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PM's speech at the chief minister's conference on internal security

PM's speech at the chief minister's conference on internal security

Publication: BJP Today
Date: December 1-15, 2001

The Prime Minister, Shri Atal Bihari Vajpayee inaugurated Chief Ministers' Conference on Internal Security here on Nov 17. Apart from Chief Ministers of various States, Union Home Minister Shri L.K. Advani, Defence Minister Shri George Fernandes, Union Minister for Law, Justice & Company Affairs Shri Arun Jaitley, Deputy Chairman of the Planning Commission Shri K.C. Pant Minister of State in PMO, Shri Vijay Goel, Ministers of State, Home Shri I.D. Swami and Shri Vidya Sagar Rao were also present on the occasion.

Following is the text of the speech by the Prime Minister on the occasion:

"I am pleased to be with you at this important conference on Internal Security.

We have witnessed dramatic developments in the world as also in our own region, in recent months. These developments have significant implications for India's internal security, which need to be carefully and comprehensively assessed by us. Hence, this conference of Chief Ministers has acquired an added topical importance in the present context.

India has been coping with the menace of terrorism single-handedly for more than a decade. We had been trying to sensitize the international community to recognize terrorism and religious extremism as having become a potent threat to peace and a civilized world order. We had been alerting major countries of the world to the fact that some countries in our immediate neighbourhood had made export of terrorism and religious extremism an important instrument of their state policy.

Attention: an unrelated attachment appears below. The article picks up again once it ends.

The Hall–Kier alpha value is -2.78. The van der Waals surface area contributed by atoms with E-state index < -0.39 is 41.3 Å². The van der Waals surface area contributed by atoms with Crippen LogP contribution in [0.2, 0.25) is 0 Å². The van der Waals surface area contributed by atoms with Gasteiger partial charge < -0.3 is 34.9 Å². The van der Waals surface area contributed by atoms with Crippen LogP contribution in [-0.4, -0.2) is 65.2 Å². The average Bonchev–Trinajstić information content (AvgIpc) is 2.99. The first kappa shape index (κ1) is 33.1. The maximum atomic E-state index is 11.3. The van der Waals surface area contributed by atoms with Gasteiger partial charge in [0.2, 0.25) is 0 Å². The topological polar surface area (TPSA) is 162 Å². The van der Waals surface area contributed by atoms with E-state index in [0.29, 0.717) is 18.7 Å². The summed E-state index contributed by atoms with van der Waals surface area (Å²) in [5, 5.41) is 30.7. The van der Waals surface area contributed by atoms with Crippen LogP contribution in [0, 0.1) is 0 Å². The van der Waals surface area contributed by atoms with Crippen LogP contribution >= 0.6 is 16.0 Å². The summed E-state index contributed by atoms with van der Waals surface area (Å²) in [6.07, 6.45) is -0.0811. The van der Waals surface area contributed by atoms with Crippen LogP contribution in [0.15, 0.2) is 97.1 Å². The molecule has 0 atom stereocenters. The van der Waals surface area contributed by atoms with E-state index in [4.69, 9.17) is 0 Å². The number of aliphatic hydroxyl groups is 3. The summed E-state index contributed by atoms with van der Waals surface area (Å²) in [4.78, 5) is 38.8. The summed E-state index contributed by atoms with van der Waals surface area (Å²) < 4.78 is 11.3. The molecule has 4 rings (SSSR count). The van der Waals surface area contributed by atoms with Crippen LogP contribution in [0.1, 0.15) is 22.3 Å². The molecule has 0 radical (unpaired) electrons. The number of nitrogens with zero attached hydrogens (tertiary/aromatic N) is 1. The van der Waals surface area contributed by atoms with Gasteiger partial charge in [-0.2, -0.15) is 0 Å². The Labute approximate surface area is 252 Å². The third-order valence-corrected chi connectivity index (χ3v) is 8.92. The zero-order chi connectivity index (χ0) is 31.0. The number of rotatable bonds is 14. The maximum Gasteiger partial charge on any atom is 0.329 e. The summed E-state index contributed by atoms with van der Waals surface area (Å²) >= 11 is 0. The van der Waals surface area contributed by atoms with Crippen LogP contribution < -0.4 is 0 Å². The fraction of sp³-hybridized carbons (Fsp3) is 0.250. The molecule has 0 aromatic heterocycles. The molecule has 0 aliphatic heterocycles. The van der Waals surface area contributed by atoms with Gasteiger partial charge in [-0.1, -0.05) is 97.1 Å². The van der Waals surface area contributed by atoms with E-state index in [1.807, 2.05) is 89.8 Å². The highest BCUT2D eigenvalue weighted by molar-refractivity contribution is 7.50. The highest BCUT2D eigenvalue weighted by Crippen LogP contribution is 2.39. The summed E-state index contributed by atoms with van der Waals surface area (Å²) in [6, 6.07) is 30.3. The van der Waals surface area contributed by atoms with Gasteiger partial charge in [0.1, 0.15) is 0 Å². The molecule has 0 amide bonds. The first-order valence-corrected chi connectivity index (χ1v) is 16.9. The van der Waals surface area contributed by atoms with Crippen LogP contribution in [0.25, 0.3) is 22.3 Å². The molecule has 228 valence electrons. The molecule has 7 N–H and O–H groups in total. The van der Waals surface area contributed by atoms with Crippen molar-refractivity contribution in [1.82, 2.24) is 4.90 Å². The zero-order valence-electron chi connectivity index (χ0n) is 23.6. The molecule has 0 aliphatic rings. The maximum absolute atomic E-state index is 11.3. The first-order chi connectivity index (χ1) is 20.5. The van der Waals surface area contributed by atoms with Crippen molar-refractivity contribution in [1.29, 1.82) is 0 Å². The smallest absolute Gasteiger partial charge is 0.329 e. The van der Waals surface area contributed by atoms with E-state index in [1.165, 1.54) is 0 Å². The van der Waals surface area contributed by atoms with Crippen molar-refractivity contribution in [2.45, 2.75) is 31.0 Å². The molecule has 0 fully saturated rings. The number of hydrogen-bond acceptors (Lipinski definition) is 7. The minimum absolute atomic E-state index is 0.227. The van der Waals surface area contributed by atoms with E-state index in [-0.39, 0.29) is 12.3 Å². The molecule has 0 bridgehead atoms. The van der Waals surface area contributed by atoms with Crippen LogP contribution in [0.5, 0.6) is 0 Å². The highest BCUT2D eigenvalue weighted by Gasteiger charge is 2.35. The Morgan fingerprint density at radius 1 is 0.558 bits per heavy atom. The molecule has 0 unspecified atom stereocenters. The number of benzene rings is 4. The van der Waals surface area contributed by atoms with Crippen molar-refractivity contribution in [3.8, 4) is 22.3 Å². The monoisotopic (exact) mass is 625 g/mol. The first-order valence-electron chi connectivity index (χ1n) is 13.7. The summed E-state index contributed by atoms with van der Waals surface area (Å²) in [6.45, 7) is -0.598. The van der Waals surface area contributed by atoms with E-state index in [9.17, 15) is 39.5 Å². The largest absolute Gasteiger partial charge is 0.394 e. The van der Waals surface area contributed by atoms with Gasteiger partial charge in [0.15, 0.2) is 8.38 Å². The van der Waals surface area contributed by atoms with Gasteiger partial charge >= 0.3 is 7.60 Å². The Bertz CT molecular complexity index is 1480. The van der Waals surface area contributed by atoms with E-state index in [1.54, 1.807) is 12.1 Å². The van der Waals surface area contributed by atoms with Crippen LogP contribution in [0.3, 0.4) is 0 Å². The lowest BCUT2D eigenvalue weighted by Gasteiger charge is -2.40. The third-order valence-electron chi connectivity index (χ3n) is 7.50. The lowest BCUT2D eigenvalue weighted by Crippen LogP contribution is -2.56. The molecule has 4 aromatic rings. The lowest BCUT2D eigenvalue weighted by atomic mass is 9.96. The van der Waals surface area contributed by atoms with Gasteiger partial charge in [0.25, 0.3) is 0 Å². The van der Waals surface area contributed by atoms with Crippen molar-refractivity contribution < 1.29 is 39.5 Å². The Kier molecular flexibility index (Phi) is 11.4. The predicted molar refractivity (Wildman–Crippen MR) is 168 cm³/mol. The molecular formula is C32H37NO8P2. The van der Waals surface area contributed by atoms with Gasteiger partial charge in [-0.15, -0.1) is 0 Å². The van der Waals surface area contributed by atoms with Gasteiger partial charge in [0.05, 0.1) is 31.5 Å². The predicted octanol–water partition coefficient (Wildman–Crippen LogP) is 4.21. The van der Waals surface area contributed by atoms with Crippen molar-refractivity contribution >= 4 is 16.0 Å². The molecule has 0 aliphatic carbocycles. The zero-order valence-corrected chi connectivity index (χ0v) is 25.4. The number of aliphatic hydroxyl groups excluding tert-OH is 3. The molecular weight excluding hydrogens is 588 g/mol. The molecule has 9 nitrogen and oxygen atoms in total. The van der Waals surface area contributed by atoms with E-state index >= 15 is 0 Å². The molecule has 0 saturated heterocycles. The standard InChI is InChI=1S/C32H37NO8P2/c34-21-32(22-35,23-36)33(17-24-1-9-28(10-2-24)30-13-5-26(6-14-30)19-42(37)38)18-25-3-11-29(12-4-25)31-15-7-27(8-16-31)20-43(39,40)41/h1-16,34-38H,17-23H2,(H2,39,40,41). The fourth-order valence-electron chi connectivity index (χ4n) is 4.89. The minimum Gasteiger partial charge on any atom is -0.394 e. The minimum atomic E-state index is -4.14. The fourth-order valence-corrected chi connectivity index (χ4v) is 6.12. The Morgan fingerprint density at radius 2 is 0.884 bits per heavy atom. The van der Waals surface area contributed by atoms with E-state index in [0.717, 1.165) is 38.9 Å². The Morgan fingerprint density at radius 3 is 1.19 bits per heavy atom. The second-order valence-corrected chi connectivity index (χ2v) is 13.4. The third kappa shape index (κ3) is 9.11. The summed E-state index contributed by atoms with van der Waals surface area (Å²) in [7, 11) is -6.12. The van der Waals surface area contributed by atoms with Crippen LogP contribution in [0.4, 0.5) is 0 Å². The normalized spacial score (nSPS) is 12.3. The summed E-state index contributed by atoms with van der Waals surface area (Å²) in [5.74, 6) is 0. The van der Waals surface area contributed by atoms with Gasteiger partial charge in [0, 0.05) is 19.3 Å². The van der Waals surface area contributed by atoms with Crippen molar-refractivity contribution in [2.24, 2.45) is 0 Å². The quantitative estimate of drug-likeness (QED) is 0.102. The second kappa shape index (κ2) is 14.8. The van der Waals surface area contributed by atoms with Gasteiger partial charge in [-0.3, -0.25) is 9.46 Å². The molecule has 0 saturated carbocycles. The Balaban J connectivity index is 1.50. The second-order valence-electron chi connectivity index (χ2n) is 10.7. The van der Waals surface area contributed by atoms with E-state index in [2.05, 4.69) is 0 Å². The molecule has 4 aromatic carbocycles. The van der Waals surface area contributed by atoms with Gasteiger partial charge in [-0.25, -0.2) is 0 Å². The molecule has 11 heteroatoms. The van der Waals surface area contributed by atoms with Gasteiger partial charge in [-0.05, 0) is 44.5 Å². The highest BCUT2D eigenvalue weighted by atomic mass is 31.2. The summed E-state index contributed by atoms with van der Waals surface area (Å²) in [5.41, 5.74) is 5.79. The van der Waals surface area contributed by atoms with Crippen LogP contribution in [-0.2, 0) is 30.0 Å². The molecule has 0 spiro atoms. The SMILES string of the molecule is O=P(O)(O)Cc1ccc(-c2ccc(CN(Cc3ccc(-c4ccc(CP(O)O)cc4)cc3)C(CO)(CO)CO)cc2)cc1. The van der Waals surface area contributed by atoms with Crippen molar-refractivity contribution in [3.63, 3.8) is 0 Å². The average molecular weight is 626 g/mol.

We impressed upon them the urgent need to forge united global action against this global threat. I had specifically cautioned in my address to the US Congress last year that "distance offers no isolation" against this danger.

Our concerted efforts in this regard did have the desired effect to a certain extent. We were able to begin meaningful cooperation with several countries against terrorism. Nevertheless, it is only after the horrific terrorist attacks on the United States on 11th September that the world community woke up to the severity as well as the global reach of this threat.

The audacious nature of the terrorist attacks on September 11 made it inescapable for the USA, within the framework of an international coalition, to launch an offensive against Al-Qaeda and the Taliban regime in Afghanistan. We in India supported this war not only out of a sense of solidarity with the international resolve, but also because of our firm belief that the defeat of the Taliban and dismantling of the Al-Qaeda network is in our own vital national interest.